She will continue to sell her produce to customers, who include restaurant owners and retailers. Numfor said that she earned an average of eight dollars a day, but sometimes made more when she sold her crop to women who export Cameroonian vegetables to the United States and Europe.

At a local market in Obili, a neigbourhood in Yaoundé, stallholders displayed large piles of vegetables that range in price from 200 CFA Francs (50 cents) to 300 CFA Francs (75 cents) per bunch. And consumers here did not care where the produce was grown.

“I totally ignore the fact that they are grown in wastewater because even if they contain germs, the organism cannot survive in the pot with very high temperature,” one woman, who bought three bundles of bitter leaf or Vernonia amygdalina, told IPS.

Another said she felt the vegetables were safe if cooked in hygienic conditions and besides, “no one has ever complained after consuming these vegetables.”

Meanwhile, Eboko said that the government did not plan to regulate farming near wastewater areas.

“Urban wastewater farming is not a regulated activity in Cameroon, although it is an important part of the urban food system. It is not yet considered as a potential problem, but is considered as a subsistence way of life for women.”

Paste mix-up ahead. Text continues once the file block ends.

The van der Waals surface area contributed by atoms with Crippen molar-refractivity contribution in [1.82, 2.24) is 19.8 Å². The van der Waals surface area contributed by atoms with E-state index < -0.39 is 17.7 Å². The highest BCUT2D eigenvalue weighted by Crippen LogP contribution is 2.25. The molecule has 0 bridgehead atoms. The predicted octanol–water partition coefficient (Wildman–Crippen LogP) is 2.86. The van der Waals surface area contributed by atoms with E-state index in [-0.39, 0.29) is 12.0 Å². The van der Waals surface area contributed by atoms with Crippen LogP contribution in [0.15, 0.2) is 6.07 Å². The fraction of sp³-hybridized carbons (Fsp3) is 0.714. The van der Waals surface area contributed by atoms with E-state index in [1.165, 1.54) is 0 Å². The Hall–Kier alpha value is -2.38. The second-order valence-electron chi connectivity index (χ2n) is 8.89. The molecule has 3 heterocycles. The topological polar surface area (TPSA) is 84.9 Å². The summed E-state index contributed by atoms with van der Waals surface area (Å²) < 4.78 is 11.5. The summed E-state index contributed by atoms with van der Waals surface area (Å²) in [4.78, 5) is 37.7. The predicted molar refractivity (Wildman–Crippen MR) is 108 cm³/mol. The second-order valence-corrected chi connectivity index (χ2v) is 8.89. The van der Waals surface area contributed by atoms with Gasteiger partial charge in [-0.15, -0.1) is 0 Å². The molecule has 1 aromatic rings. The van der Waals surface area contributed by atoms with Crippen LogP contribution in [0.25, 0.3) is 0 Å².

Thursday, August 30, 2012

Hurricane Isaac Highlights Vulnerabilities in the Caribbean

By Patricia Grogg, IPS News

The impact of Hurricane Isaac as it made its way through the Caribbean region highlighted both the fragility of some countries in the face of extreme meteorological events, which are expected to become more and more intense, and the different strategies adopted to mitigate the risk of disasters.

Isaac made landfall twice in the southeast U.S. state of Louisiana as a category 1 storm, almost 600 km wide, with top sustained winds up to 130 km an hour. Its slow motion over land – it was travelling at 13 km per hour – raised concerns that it could take a while to blow over.

Authorities in the U.S. reported that the strong winds and torrential rains had overtopped a levee outside New Orleans, and led to power outages affecting some 450,000 homes. But the hurricane was downgraded Wednesday to a tropical storm.

New Orleans Mayor Mitch Landrieu said the storm could dump more than 400 mm of rain because of how slow it was moving. “It is quite ironic that we have a hurricane threatening us on the seventh anniversary of Katrina,” he added.